Saturday, December 01, 2007

Migrating Hematopoietic Stem Cells

If you ever wondered where or how your blood cells came to be or just what they were capable of doing you are not alone. There is no other stem cell that is more thoroughly studied (and understood?) than the blood stem cell. Unfortunately like most scientific inquisitions as you learn more about a phenomena the number of unknowns increases (exponentially by the way). Ockham's Razor is my less than successful attempt to keep a handle on my ever inquisitive mind. New research from the lab of Harvard Medical School professor of pathology Ulrich von Andrian, published in the November 30 edition of Cell, now suggests that these blood producing stem cells' biological role is far more versatile and dynamic than hanging out in the bone marrow and replenishing our blood and immune system cells when needed.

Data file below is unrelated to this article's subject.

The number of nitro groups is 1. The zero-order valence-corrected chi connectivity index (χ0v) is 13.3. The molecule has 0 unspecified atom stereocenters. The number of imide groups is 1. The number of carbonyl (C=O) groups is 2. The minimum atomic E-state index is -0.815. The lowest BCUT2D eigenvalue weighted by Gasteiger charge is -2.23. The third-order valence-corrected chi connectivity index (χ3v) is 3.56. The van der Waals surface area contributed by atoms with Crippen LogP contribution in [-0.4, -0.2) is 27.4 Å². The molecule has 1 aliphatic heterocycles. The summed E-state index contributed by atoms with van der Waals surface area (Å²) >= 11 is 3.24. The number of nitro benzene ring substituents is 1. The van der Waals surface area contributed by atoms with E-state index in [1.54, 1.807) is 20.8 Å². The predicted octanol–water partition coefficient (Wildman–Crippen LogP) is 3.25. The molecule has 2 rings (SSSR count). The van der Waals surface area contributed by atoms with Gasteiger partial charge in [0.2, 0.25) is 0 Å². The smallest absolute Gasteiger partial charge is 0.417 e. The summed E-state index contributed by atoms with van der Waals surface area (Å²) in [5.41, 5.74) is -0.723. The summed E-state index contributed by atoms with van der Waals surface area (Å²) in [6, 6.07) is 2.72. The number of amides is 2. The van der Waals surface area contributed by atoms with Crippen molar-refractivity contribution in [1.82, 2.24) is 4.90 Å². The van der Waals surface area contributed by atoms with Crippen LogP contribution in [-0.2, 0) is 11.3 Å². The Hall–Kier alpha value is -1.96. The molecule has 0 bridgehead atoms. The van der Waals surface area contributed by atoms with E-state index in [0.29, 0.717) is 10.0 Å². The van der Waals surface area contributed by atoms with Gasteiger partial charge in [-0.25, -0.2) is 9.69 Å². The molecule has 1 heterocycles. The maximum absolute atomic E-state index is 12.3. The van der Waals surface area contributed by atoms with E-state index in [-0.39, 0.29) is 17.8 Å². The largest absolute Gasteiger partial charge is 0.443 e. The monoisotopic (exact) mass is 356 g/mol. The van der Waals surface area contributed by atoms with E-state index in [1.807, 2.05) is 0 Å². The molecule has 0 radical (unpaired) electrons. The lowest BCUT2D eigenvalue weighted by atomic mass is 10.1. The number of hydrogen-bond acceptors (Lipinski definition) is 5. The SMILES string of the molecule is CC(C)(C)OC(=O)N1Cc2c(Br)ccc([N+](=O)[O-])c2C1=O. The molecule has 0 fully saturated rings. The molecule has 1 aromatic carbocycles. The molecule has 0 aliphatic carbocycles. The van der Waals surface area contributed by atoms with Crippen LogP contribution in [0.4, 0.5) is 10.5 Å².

He and his colleagues have found that HSCs can travel from the bone marrow, through the blood system, and enter visceral organs where they perform reconnaissance missions in search of pathogenic invaders. Upon encountering an invader they immediately synthesize a defense, divide and mature, churning out new immune system cells such as dendritic cells and other leukocytes, right on the spot.

"This process changes the way we look at blood stem cells," says von Andrian. [ref]

As an example of how you can start from a simple press release for a local clinical trial targeting myeloma stem cells (using GRN163L) through the Cancer-Stem-Cells post to this little rant. :-) I just love learning more only to be humbled by more questions.

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